Bridge History and Restoration. The current bridge dates from circa 1906 when the present train station, designed by local noted architect, T. J. Collins, was erected. An earlier wooden bridge had existed on the site since 1888. The iron pedestrian structure is listed as a part of the Wharf Historic District, and is listed on the Virginia Landmarks Register and the National Register of Historic Places.
In early 2010, the City of Staunton was offered the bridge by the owner of the train station complex because the bridge was held under an easement as a public right-of-way. After completing an engineering analysis of the bridge, the City determined that it was structurally unsound and closed it to any public access. The owner had the bridge dismantled and donated it to the City. In turn, the City requested that citizens step forward to create a committee, Friends of the Sears Hill Bridge, to raise funds for its restoration.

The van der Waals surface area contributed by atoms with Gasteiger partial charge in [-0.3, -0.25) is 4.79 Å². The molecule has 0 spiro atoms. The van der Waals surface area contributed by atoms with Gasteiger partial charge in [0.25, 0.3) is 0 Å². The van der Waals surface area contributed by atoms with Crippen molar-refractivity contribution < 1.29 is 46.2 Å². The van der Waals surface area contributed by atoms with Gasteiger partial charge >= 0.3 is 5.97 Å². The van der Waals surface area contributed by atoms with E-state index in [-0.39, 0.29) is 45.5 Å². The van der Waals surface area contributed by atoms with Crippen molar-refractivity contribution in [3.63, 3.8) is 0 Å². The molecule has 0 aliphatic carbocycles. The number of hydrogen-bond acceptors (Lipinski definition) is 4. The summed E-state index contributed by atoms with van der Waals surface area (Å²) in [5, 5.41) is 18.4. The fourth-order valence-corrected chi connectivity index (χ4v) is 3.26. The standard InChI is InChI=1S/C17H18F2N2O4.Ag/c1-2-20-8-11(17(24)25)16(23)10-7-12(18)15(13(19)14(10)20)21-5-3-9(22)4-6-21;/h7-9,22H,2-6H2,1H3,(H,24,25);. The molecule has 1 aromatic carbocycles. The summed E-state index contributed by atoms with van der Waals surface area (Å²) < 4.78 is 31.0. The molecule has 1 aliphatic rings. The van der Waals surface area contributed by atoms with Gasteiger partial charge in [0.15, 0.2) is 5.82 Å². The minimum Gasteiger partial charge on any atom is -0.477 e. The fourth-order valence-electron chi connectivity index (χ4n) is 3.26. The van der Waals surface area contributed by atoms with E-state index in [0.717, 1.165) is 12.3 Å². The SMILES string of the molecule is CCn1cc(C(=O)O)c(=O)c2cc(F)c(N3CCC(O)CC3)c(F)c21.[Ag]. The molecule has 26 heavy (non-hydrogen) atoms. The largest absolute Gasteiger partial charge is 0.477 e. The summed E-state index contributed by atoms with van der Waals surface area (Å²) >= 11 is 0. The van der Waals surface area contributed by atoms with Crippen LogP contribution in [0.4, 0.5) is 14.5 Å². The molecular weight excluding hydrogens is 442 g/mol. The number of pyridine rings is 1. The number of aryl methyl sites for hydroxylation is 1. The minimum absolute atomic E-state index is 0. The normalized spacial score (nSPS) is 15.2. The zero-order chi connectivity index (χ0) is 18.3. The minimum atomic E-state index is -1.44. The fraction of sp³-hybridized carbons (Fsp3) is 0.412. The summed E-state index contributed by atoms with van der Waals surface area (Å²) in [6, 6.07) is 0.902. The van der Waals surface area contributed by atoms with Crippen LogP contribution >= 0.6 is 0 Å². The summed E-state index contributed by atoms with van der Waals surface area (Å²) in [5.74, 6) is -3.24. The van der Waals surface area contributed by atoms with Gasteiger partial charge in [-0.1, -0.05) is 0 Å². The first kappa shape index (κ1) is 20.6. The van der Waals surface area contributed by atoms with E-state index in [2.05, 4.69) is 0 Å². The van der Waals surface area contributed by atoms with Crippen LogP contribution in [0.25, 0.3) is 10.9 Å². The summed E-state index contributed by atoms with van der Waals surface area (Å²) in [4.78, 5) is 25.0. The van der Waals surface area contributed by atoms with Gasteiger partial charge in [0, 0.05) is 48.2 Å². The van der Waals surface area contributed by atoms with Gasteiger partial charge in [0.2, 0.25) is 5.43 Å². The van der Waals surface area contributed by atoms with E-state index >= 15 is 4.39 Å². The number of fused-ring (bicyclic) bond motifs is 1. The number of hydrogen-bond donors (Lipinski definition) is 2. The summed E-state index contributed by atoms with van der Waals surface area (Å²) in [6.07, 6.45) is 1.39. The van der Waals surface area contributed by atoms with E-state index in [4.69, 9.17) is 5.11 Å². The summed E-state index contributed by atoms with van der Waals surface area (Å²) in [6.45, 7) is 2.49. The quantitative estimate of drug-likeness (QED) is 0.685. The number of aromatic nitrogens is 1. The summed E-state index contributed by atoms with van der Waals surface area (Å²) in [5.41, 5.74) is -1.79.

The Community Foundation of the Central Blue Ridge served as the fiscal agent for the committee to allow charitable donations. After three years of efforts, the committee raised over $200,000 to restore the bridge and once again open it to the public in April of 2013.